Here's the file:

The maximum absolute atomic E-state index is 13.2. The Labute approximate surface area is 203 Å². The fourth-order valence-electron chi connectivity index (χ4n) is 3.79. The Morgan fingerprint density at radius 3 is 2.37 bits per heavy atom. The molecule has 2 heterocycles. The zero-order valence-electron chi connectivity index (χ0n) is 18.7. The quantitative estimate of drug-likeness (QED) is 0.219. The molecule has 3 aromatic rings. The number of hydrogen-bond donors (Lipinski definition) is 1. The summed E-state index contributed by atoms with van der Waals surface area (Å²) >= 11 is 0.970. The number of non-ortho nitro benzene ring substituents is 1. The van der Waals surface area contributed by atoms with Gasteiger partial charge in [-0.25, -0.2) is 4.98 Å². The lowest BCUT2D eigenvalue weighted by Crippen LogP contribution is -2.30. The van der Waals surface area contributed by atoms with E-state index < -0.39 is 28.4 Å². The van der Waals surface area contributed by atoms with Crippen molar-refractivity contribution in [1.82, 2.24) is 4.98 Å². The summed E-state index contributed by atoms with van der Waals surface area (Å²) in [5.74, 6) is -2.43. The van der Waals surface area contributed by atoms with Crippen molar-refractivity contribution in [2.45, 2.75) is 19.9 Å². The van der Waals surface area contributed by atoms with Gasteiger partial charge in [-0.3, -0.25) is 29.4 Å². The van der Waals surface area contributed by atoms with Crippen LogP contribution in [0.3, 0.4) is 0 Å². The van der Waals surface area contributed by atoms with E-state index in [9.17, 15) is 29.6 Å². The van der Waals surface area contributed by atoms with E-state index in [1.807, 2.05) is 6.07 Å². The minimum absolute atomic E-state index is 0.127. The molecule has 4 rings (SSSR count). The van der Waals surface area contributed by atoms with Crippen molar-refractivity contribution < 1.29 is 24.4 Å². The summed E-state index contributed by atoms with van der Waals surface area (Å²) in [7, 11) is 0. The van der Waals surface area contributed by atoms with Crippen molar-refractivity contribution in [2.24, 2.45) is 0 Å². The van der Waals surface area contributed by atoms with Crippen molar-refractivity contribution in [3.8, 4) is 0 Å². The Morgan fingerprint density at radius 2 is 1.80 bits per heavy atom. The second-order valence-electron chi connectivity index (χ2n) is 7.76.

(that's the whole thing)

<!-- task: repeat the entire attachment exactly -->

The maximum absolute atomic E-state index is 13.2. The Labute approximate surface area is 203 Å². The fourth-order valence-electron chi connectivity index (χ4n) is 3.79. The Morgan fingerprint density at radius 3 is 2.37 bits per heavy atom. The molecule has 2 heterocycles. The zero-order valence-electron chi connectivity index (χ0n) is 18.7. The quantitative estimate of drug-likeness (QED) is 0.219. The molecule has 3 aromatic rings. The number of hydrogen-bond donors (Lipinski definition) is 1. The summed E-state index contributed by atoms with van der Waals surface area (Å²) >= 11 is 0.970. The number of non-ortho nitro benzene ring substituents is 1. The van der Waals surface area contributed by atoms with Gasteiger partial charge in [-0.25, -0.2) is 4.98 Å². The lowest BCUT2D eigenvalue weighted by Crippen LogP contribution is -2.30. The van der Waals surface area contributed by atoms with E-state index < -0.39 is 28.4 Å². The van der Waals surface area contributed by atoms with Crippen molar-refractivity contribution in [1.82, 2.24) is 4.98 Å². The summed E-state index contributed by atoms with van der Waals surface area (Å²) in [5.74, 6) is -2.43. The van der Waals surface area contributed by atoms with Crippen molar-refractivity contribution in [2.45, 2.75) is 19.9 Å². The van der Waals surface area contributed by atoms with Gasteiger partial charge in [-0.3, -0.25) is 29.4 Å². The van der Waals surface area contributed by atoms with Crippen LogP contribution in [0.3, 0.4) is 0 Å². The van der Waals surface area contributed by atoms with E-state index in [9.17, 15) is 29.6 Å². The van der Waals surface area contributed by atoms with E-state index in [1.807, 2.05) is 6.07 Å². The minimum absolute atomic E-state index is 0.127. The molecule has 4 rings (SSSR count). The van der Waals surface area contributed by atoms with Crippen molar-refractivity contribution < 1.29 is 24.4 Å². The summed E-state index contributed by atoms with van der Waals surface area (Å²) in [7, 11) is 0. The van der Waals surface area contributed by atoms with Crippen molar-refractivity contribution in [2.24, 2.45) is 0 Å². The van der Waals surface area contributed by atoms with Crippen molar-refractivity contribution in [3.8, 4) is 0 Å². The Morgan fingerprint density at radius 2 is 1.80 bits per heavy atom. The second-order valence-electron chi connectivity index (χ2n) is 7.76.